Consider the following MWE:



   \coordinate (A) at (0,0);
   \coordinate (B) at (1,0);
   \coordinate (C) at ($(A)!.5!(B)$);

This will, obviously, lead to

./tikz.tex:11: Package tikz Error: You need to say \usetikzlibrary{calc} for
                                   coordinate calculation.

As TikZ already knows that I am missing that one library, what is the advantage of giving this error rather than doing an implicit \usetikzlibrary{calc} and saying

Package tikz Warning: Automatically imported calc library as you are using
                      coordinate calculation. Please consider putting 
                      \usetikzlibrary{calc} in your preamble.

This is just one example, I have seen other similar error messages, also with other packages. (Just to make it clear: The aim of the question is not to criticise Till Tantau who did a tremendous job in writing TikZ. It is about understanding the reasons for a common practice among programmers and package authors.)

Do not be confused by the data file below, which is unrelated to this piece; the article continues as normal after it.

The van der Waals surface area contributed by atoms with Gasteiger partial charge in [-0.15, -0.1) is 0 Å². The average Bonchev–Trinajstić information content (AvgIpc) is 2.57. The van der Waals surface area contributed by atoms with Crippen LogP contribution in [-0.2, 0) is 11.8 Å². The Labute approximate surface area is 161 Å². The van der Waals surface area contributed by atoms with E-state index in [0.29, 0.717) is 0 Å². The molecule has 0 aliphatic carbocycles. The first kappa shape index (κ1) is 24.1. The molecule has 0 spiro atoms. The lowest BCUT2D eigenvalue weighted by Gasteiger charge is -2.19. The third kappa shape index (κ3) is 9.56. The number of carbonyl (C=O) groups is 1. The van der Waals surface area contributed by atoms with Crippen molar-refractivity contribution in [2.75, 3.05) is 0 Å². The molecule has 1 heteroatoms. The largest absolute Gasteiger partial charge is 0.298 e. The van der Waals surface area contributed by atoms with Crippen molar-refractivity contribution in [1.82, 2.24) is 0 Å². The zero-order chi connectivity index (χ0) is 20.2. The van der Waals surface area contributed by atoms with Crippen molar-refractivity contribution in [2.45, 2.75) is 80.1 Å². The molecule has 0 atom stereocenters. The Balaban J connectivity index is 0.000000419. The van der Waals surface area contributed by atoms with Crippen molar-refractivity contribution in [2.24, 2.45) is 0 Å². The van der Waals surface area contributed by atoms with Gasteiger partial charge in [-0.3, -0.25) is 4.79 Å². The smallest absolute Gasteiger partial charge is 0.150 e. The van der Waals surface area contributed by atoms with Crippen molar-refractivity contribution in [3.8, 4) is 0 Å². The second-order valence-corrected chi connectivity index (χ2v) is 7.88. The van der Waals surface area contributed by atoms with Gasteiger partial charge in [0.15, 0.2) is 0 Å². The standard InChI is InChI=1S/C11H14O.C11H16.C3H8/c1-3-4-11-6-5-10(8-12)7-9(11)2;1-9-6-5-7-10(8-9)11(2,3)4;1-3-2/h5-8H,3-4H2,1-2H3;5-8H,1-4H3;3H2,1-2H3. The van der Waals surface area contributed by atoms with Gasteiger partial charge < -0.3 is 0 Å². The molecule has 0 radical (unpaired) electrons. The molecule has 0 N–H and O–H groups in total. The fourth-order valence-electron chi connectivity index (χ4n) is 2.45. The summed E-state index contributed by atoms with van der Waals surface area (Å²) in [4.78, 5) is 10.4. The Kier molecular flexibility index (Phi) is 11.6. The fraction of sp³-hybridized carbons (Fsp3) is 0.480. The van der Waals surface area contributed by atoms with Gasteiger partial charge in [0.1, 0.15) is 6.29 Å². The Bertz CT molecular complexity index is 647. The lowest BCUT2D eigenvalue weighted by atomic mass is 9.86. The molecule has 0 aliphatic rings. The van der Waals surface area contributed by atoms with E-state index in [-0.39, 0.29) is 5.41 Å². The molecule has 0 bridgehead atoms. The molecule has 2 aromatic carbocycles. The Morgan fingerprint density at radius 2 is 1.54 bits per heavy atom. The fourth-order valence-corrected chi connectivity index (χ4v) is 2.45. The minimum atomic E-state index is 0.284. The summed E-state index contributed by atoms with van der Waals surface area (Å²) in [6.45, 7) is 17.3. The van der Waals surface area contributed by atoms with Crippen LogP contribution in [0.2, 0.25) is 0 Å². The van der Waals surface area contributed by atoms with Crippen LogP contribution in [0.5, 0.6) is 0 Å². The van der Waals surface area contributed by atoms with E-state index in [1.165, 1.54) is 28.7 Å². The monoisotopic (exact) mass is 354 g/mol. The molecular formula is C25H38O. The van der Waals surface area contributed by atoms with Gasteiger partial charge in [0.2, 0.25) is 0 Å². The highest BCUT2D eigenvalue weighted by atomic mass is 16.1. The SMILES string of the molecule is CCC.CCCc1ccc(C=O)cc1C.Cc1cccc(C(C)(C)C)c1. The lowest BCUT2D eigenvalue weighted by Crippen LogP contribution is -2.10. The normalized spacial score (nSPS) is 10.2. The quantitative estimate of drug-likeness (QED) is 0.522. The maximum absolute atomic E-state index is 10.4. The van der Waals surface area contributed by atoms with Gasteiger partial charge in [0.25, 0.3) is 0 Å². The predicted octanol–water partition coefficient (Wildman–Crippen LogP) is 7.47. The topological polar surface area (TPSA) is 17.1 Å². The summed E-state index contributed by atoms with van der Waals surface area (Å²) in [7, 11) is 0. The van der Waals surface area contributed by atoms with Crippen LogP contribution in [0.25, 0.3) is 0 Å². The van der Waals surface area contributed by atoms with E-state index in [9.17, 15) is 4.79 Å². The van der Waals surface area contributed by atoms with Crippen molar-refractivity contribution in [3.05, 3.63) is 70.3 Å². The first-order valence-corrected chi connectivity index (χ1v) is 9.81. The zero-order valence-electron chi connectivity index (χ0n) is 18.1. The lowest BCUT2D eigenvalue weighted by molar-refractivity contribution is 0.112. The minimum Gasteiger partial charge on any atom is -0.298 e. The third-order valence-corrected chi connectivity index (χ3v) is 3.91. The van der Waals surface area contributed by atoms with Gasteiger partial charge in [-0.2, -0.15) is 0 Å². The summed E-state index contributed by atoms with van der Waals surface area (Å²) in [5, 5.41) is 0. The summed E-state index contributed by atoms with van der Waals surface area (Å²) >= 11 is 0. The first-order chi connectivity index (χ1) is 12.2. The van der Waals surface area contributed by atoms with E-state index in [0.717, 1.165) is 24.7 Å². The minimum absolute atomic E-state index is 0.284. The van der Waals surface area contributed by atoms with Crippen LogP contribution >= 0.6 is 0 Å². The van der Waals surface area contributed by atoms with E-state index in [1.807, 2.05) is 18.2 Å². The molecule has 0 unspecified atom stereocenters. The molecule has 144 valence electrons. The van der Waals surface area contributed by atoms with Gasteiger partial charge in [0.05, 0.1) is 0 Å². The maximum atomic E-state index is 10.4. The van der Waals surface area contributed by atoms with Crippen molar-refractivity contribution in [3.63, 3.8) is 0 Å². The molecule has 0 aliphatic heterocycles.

I can imagine one reason: If you only give a warning, some (most?) people might miss it or just don't care, as they actually get what they wanted even without correcting their input.

  • 1
    Sometimes, the problem comes not from a missing package and need a human intervention. – Jérôme Dequeker Oct 12 '16 at 12:19
  • 5
    I haven't looked in detail at the sources here but it would be very surprising if what you ask for were possible. Tex is a macro expansion language, by the time that you discover that something is wrong the possibilities for correcting anything are very limited. Certainly if you discover mid way through an arithmetic calculation that some package should have been loaded in the preamble of the document, there is not much you can do except stop. – David Carlisle Oct 12 '16 at 12:19

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